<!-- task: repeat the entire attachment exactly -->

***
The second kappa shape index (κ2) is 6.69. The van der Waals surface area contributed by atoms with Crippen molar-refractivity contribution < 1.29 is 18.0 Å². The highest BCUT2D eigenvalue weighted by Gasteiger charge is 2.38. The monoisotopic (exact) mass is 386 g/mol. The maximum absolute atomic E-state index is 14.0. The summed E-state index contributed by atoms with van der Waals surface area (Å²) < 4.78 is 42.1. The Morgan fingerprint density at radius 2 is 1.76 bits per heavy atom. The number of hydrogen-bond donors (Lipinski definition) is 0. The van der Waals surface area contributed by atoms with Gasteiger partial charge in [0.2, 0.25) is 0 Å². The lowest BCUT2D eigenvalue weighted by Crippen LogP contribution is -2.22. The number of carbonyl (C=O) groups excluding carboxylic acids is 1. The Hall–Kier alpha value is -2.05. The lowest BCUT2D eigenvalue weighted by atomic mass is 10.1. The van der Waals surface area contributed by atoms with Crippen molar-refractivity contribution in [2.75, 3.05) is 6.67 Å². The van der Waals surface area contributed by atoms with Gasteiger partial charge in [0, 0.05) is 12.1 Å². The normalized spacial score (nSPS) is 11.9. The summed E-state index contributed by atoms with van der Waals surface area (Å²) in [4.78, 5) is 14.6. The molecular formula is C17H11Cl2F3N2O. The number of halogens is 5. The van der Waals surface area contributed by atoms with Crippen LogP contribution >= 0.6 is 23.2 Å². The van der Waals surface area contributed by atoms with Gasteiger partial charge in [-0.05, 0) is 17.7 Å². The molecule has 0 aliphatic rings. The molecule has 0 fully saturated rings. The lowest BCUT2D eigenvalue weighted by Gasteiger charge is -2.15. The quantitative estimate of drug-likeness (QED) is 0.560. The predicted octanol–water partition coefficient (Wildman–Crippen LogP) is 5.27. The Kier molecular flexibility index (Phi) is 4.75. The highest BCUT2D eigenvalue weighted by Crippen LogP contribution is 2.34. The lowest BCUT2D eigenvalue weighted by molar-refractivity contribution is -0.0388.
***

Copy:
The second kappa shape index (κ2) is 6.69. The van der Waals surface area contributed by atoms with Crippen molar-refractivity contribution < 1.29 is 18.0 Å². The highest BCUT2D eigenvalue weighted by Gasteiger charge is 2.38. The monoisotopic (exact) mass is 386 g/mol. The maximum absolute atomic E-state index is 14.0. The summed E-state index contributed by atoms with van der Waals surface area (Å²) < 4.78 is 42.1. The Morgan fingerprint density at radius 2 is 1.76 bits per heavy atom. The number of hydrogen-bond donors (Lipinski definition) is 0. The van der Waals surface area contributed by atoms with Gasteiger partial charge in [0.2, 0.25) is 0 Å². The lowest BCUT2D eigenvalue weighted by Crippen LogP contribution is -2.22. The number of carbonyl (C=O) groups excluding carboxylic acids is 1. The Hall–Kier alpha value is -2.05. The lowest BCUT2D eigenvalue weighted by atomic mass is 10.1. The van der Waals surface area contributed by atoms with Crippen molar-refractivity contribution in [2.75, 3.05) is 6.67 Å². The van der Waals surface area contributed by atoms with Gasteiger partial charge in [0, 0.05) is 12.1 Å². The normalized spacial score (nSPS) is 11.9. The summed E-state index contributed by atoms with van der Waals surface area (Å²) in [4.78, 5) is 14.6. The molecular formula is C17H11Cl2F3N2O. The number of halogens is 5. The van der Waals surface area contributed by atoms with Crippen LogP contribution >= 0.6 is 23.2 Å². The van der Waals surface area contributed by atoms with Gasteiger partial charge in [-0.05, 0) is 17.7 Å². The molecule has 0 aliphatic rings. The molecule has 0 fully saturated rings. The lowest BCUT2D eigenvalue weighted by Gasteiger charge is -2.15. The quantitative estimate of drug-likeness (QED) is 0.560. The predicted octanol–water partition coefficient (Wildman–Crippen LogP) is 5.27. The Kier molecular flexibility index (Phi) is 4.75. The highest BCUT2D eigenvalue weighted by Crippen LogP contribution is 2.34. The lowest BCUT2D eigenvalue weighted by molar-refractivity contribution is -0.0388.